combining(5 senses) + character development = {catalyst

Catalyst by Laurie Halse Anderson; published by the Penguin Group, New York, 2002; 231 pages.

This is not your average coming of age story.  Sure, the same struggles exist: friends and family don’t understand the main character; she grows and her maturity helps her understand her past and prepare for the future; and the threshold from high school to the real world is about to be crossed.  But Kate Malone isn’t your average teen and Laurie Halse Anderson isn’t your average author.  Kate Malone is an honors student, athlete, and minister’s daughter.  Anderson gives her a unique voice; we read as though paging through Kate’s chemistry notebook cum diary.  Sometimes her thoughts are jotted down sentence fragments, committed to paper in a rush; sometimes she fleshes out the details so they won’t be forgotten; always, the narrator’s voice is letting us in on just enough of her thought process to keep us eavesdropping for a few more pages.  Anderson also excels at drawing us into the story with all our senses—you can almost feel the sweaty watchband on your skin, hear the metal clanging as Kate tries to open the locked locker, smell the chicken and biscuits, see the glare off the Bert’s windshield, and taste the stale glazed donut dunked in diner coffee.  In some ways, the stories of death, of college application missteps, of her friendships, are secondary to character development.  By watching Kate Malone fall apart and resurrect herself, we witness her coming of age; the plot is important but not the real story in Catalyst.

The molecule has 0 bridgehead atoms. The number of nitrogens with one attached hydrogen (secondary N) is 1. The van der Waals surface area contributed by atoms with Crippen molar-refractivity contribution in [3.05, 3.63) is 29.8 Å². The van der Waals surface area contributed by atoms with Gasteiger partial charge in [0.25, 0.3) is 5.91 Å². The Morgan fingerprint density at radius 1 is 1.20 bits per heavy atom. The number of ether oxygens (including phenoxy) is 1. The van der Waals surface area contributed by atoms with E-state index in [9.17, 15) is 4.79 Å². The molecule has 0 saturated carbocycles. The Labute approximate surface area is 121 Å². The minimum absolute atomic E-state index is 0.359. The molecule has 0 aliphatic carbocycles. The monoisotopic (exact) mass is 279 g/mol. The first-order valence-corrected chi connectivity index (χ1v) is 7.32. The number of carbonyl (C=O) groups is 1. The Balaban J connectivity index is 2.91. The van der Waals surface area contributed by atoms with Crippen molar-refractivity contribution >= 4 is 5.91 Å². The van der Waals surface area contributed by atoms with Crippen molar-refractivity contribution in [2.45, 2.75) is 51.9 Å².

I enjoyed this book and want to read more of Anderson’s work to better understand why she was chosen for the Margaret A. Edwards Award.  Witnessing Kate Malone reach outside herself to support Teri Litch was an inspirational example of Kate’s character growth.  Being able to feel the stress and exhaustion then finally resignation and peace are the result of Anderson’s remarkable storytelling talent.  Kate Malone could be any type-A personality student in any college prep program anywhere in the country.  Her growth and development, especially in the hands of Anderson, provide inspiration and a good read for high school students.   I think the depiction of a type-A teen will appeal to most teens as they prepare to step over the threshold to adulthood.

4P     5Q     Grades 10-12

catalystCover Art: Boring.  Plain and simple.  The underlying chemistry theme is done in muted tones.  The portrait, I assume of Kate Malone, is not striking.  The use of the bracket in the title and all lower-case letters is interesting, but not enough to generate interest based solely on the cover art.  The dark red letters on the dark spine did not stand out on the shelf—I was looking for this title in particular and had a fairly difficult time locating it.  Overall, teens would have to be looking for this book to pick it out; the cover seems to be designed for a class assignment!  When searching for the cover image to include here, I did notice that there is an updated cover that is more graphically interesting.

From Reading List: Margaret A. Edwards Award, 2009 winner

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